Frank Sutton was an American actor, best known for playing ‘Gunnery Sergeant Vince Carter’ in the series ‘Gomer Pyle, U.S.M.C.’ Born and raised in Clarksville, Tennessee, Frank became interested in acting at a tender age. He started acting in dramas at the age of 9. Following his high-school graduation, he began working as a radio announcer. He also enlisted in the ‘US Army’ during the Second World War. Following his stint with the army, he began stage acting yet again. He made his on-screen debut in 1950, with a supporting role in the series titled ‘Tom Corbett, Space Cadet.’ Throughout the 1950s, he continued to play small and supporting roles in series such as ‘The Edge of Night’ and ‘The Secret Storm.’ He gained recognition appearing in various roles in the series ‘The Untouchables.’ He had his acting breakthrough in 1964, playing ‘Vince Carter’ in the sitcom ‘Gomer Pyle, U.S.M.C.’ However, despite appearing in some acclaimed TV series, he never quite achieved the success he desired. Throughout his career, he also played supporting roles in films such as ‘Four Boys and a Gun’ and ‘The Satan Bug.’
Childhood & Early Life
Frank Sutton was born Frank Spencer Sutton, on October 23, 1923, in Clarksville, Tennessee, US, to Thelma and Frank Sims Sutton. He was the only child in the family. Both his parents worked at a local newspaper.
When he was 8 years old, the family moved to Nashville. His father worked at a different newspaper there. Shortly after, his father died of an intestinal disease, leading his mother to bring Frank up as a single mother.
Ever since he was a kid, Frank had a keen interest in acting. He performed in front of the crowd for the first time in Nashville, where he played a small role in a play at the age of 9. He also trained in judo back then.
While in high school, he continued to act and joined his school’s drama club. Following his high-school graduation, he enrolled at ‘Columbia University’ and studied dramatic arts, earning a major. He graduated “cum laude.”
All through this time, he continued to do theater. Following his high-school graduation, he began working as a radio announcer, for which he returned to Clarksville. During the Second World War, he served in the South Pacific, where he participated in 14 assault landings. He also served as a sergeant and won honors such as the ‘Bronze Star’ and the ‘Purple Heart.’
He also tried enlisting in the ‘Marine Corps’ but was rejected due to medical reasons.
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He made his on-screen acting debut with the series ‘Tom Corbett, Space Cadet’ in 1950. The series featured him in the supporting role of ‘Cadet Eric Raddison’ for the next 5 years, until 1955.
Meanwhile, he also made his film debut with the 1950 film ‘The Goldbergs,’ in which he played the role of ‘Dutch.’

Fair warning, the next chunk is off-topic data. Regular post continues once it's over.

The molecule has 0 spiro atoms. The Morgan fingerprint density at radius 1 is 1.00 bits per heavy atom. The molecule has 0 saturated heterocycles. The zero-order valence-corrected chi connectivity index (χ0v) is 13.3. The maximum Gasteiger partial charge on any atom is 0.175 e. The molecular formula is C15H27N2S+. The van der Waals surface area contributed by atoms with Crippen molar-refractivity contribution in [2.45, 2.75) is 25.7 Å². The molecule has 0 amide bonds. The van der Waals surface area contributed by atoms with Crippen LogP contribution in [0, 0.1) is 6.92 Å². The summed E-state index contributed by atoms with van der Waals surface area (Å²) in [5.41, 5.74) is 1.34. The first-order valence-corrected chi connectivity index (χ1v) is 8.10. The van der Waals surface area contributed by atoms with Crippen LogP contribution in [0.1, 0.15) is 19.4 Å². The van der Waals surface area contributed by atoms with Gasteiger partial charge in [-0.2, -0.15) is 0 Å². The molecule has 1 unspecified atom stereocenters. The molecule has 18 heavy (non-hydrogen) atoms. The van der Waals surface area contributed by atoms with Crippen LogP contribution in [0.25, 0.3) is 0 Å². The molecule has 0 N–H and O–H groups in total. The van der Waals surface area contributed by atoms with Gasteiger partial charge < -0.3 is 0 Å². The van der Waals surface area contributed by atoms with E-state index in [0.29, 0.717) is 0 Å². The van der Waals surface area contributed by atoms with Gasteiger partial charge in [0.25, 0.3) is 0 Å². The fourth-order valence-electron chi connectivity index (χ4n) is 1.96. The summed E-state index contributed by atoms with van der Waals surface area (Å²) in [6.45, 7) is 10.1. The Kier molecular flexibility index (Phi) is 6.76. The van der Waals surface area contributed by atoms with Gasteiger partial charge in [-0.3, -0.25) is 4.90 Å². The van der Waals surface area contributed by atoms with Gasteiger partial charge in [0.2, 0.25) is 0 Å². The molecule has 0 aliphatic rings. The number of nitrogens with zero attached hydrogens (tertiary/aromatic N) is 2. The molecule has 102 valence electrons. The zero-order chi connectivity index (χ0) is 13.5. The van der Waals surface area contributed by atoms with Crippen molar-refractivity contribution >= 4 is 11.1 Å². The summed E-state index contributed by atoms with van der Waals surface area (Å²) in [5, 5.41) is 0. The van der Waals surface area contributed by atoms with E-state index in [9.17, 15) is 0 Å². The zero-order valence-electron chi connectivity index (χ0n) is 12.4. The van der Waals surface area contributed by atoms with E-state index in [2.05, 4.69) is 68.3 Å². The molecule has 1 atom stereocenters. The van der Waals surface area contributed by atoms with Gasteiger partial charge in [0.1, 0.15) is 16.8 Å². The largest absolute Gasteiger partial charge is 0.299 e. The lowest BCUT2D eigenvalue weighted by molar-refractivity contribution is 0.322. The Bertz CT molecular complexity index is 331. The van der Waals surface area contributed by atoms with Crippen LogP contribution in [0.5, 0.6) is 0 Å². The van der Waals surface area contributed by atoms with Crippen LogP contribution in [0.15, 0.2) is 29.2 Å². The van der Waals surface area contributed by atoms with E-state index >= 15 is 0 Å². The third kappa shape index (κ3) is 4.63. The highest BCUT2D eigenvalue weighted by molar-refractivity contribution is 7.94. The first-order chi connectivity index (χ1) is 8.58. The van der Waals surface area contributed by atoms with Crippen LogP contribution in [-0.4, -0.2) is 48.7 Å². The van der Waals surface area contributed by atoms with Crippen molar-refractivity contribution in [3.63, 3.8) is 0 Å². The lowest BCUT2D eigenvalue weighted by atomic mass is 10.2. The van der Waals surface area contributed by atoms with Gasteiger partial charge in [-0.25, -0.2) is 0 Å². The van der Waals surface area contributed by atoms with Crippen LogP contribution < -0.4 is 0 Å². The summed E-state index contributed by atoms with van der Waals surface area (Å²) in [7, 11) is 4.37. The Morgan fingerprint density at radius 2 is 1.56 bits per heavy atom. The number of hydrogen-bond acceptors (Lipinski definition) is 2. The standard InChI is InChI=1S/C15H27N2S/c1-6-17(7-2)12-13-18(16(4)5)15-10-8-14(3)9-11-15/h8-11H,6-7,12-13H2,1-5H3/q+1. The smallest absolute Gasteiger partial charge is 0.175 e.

In 1954, he made an appearance in the series ‘The Glenn Miller Story,’ but his role was so small that he was not even credited for it.
However, his performance as ‘Sgt. Fitzsimmons’ in the 1956 series ‘The Edge of Night’ was good enough to help him earn some critical acclaim. The series also received huge critical and commercial acclaim.
From 1958 to 1961, he appeared in a series titled ‘Naked City,’ which featured him in the supporting role of ‘Franklin Maquon.’
He earned the first lead role of his career in the 1957 film titled ‘Four Boys and a Gun,’ in which he played ‘Ollie Denker.’ The film received a small release in the US and was met with average critical acclaim.
He then appeared in the supporting role of ‘Joe Sullivan #2’ in the long-running American soap opera titled ‘The Secret Storm.’ He also appeared in the supporting role of ‘Chuck Snyder’ in the drama film titled ‘Town without Pity.’ The film starred ‘Kirk Douglas’ in the lead role and was a critical and commercial success.
In 1962, he played three roles in three different episodes of the series titled ‘Gunsmoke.’ He then appeared in a single-episode role in the series ‘The Twilight Zone,’ which turned into a cult classic later.
Following his supporting role in the series ‘Combat!’ in 1962, he appeared in multiple roles in the crime-drama series titled ‘The Untouchables.’ He appeared in the series ‘The Stryker Brothers,’ ‘The Contract,’ ‘The Speculator,’ and ‘The Butcher’s Boy.’
In 1963, he played a single-episode role in the series titled ‘The Fugitive.’ He played ‘Deputy Jackson’ in one of its episodes, titled ‘The Other Side of the Mountain.’
In 1965, he appeared in a key role in the science-fiction suspense film ‘The Satan Bug.’ He also played a guest role in the sitcom ‘The Andy Griffith Show.’
In 1964, he began appearing as ‘Sergeant Vince Carter’ in the popular American sitcom titled ‘Gomer Pyle, U.S.M.C.’ The series ran for five seasons and turned out to be one of the most successful series of the 1960s. It eventually earned the status of a cult classic.
In 1966, he made an appearance as a guest on the popular game show ‘Password.’ He also appeared on the TV variety show titled ‘The Jim Nabors Hour,’ as himself, in the late 1960s.
In 1970, he appeared in the American anthology comedy series titled ‘Love American Style.’ He played various roles in five episodes of the series. It also turned out to be his last TV appearance.
In 1974, he appeared posthumously in the film titled ‘Hurricane,’ which featured him as ‘Bert Pearson.’
Family & Personal Life
Frank Sutton married soap-opera writer Toby M Igler in 1946. The couple had two children, Joe and Amanda. Joe Sutton went on to become a popular playwright.
Frank was preparing for a comedy play titled ‘Luv’ on June 28, 1974, when he had a sudden heart attack. He passed away on the same day. He was buried in ‘Greenwood Cemetery’ in his hometown of Clarksville.